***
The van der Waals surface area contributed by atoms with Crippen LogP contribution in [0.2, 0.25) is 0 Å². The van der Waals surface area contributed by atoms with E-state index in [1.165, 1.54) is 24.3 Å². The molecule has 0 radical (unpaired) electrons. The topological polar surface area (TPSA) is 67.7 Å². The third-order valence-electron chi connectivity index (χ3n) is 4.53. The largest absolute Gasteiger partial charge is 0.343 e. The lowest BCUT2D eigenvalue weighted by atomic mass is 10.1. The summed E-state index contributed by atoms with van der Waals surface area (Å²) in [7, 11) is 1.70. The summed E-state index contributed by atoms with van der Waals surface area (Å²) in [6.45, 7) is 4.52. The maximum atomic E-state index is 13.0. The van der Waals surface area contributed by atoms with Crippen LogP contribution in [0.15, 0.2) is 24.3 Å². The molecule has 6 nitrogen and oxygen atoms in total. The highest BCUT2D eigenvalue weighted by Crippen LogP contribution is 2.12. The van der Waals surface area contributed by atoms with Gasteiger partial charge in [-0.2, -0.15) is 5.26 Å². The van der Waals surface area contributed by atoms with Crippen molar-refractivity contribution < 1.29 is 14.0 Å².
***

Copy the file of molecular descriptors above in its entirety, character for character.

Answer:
The van der Waals surface area contributed by atoms with Crippen LogP contribution in [0.2, 0.25) is 0 Å². The van der Waals surface area contributed by atoms with E-state index in [1.165, 1.54) is 24.3 Å². The molecule has 0 radical (unpaired) electrons. The topological polar surface area (TPSA) is 67.7 Å². The third-order valence-electron chi connectivity index (χ3n) is 4.53. The largest absolute Gasteiger partial charge is 0.343 e. The lowest BCUT2D eigenvalue weighted by atomic mass is 10.1. The summed E-state index contributed by atoms with van der Waals surface area (Å²) in [7, 11) is 1.70. The summed E-state index contributed by atoms with van der Waals surface area (Å²) in [6.45, 7) is 4.52. The maximum atomic E-state index is 13.0. The van der Waals surface area contributed by atoms with Crippen LogP contribution in [0.15, 0.2) is 24.3 Å². The molecule has 6 nitrogen and oxygen atoms in total. The highest BCUT2D eigenvalue weighted by Crippen LogP contribution is 2.12. The van der Waals surface area contributed by atoms with Gasteiger partial charge in [-0.2, -0.15) is 5.26 Å². The van der Waals surface area contributed by atoms with Crippen molar-refractivity contribution < 1.29 is 14.0 Å².